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Chapter 24
24. Fundamental Design Limitations in MIMO Control
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The best way to learn about real design issues is to become involved
in practical applications. Hopefully, the reader may have gained some
feeling for the lateral thinking that is typically needed in all real
world problems from reading the various case studies that we have
presented. In particular, we point to the 5 MIMO case studies described
in Chapter 22.
In this chapter, we will adopt a more abstract stance and extend the
design insights of Chapters 8 and 9 to the MIMO case. As a prelude to
this, we recall that in Chapter 17 we saw that by a combination of an
observer and state estimate feedback, the closed loop poles of a MIMO
system can be exactly (or approximately) assigned depending on the
synthesis method used. However, as in the SISO case, this leaves open
two key questions; namely, where should the poles be placed and what are
the associated sensitivity tradeoff issues. This raises fundamental
design issues which are the MIMO versions of the topics discussed in
Chapters 8 and 9.
It has been shown in Chapters 8 and 9 that the open loop properties
of a SISO plant impose fundamental and unavoidable constraints on the
closed loop characteristics that are achievable. For example, we have
seen that, for a one degree of freedom loop, a double integrator in the
open loop transfer function implies that the integral of the error due
to a step reference change must be zero. We have also seen that real RHP
zeros necessarily imply undershoot in the response to a step reference
change.
As might be expected, similar concepts apply to multivariable
systems. However, whereas in SISO systems, one has only the frequency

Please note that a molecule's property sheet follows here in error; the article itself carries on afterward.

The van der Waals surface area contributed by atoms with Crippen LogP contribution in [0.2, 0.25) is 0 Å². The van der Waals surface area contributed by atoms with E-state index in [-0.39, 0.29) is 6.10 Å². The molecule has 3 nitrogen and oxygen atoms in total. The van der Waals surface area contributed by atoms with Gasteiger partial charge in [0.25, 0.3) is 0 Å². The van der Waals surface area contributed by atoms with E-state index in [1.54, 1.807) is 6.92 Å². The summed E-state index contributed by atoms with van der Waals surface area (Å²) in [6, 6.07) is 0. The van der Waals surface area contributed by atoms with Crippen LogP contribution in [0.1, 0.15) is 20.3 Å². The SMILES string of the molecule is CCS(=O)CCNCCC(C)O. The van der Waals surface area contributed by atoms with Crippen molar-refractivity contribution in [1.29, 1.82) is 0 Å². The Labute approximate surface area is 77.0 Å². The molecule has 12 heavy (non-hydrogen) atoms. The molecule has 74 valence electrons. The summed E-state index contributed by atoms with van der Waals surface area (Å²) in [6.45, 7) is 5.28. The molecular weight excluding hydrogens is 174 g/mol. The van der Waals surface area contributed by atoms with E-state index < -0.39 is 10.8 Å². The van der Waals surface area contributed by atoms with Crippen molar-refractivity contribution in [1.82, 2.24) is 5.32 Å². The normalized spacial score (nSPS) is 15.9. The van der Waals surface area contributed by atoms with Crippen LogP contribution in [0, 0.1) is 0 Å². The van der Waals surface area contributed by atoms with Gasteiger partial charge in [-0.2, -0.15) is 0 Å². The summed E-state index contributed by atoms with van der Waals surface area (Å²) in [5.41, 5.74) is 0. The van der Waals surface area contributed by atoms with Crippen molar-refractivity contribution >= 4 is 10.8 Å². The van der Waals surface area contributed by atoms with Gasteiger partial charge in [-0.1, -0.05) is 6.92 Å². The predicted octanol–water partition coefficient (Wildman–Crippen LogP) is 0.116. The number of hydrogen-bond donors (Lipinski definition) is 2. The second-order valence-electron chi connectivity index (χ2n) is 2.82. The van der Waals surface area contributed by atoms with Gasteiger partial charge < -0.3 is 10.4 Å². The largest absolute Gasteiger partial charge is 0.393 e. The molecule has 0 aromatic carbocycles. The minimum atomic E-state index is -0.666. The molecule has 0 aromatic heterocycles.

(or time) axis along which to deal with the constraints, in MIMO systems
there is also a spatial dimension, i.e. one can trade off limitations
between different outputs as well as on a frequency by frequency basis.
This means that it is necessary to also account for the interactions
between outputs rather than simply being able to focus on one output at
a time. These issues will be explored below.
Summary
 Analogous to the SISO case, MIMO performance specifications can
generally not be addressed independently from another, since they
are linked by a web of tradeoffs.
 A number of the SISO fundamental algebraic laws of tradeoff
generalize rather directly to the MIMO case

implying a tradeoff between speed of response to a change in
reference or rejecting disturbances (
small) versus necessary control effort, sensitivity to
measurement noise or modeling errors (
small)

implying a tradeoff between the bandwidth of the complementary
sensitivity and sensitivity to measurement noise.

implying that a complementary sensitivity with bandwidth
significantly higher than the open loop will generate large
control signals.

implying a tradeoff between input and output disturbances.

where
implying a tradeoff between the complementary sensitivity and
robustness to modeling errors.
 There also exist frequency and timedomain tradeoffs due to
unstable poles and zeros:
 qualitatively they parallel the SISO results in that
(in a MIMO measure) low bandwidth in conjunction with unstable
poles is associated with increasing overshoot, whereas high
bandwidth in conjunction with unstable zeros is associated with
increasing undershoot
 quantitatively, the measure in which the above is
true is more complex than in the SISO case: the effects of
under and overshoot, as well as integral constraints, pertain
to linear combinations of the MIMO channels.
 MIMO systems are subject to the additional design specification of
desired decoupling.
 Decoupling is related to the time and frequencydomain
constraints via directionality:
 The constraints due to openloop NMP zeros with noncanonical
directions can be isolated in a subset of outputs, if triangular
decoupling is acceptable.
 Alternatively, if dynamic decoupling is enforced, the
constraint is dispersed over several channels.
 Advantages and disadvantages of completely decentralized control,
dynamical and triangular decoupling designs were illustrated with an
industrial case study:
Sugar mill case study 
Design

Advantage

Disadvantage

Decentralized 
Simpler SISO theory can
be used 
Interactions are
ignored; poor performance 
Dynamic Decoupling 
Outputs can be
controlled separately 
Both output must obey
the lower bandwidth constraint due to one NMP zero 
Triangular Decoupling 
Most important output
decoupled and without NMP constraint 
The second (albeit less
important) output is affected by the first output and NMP
constraint.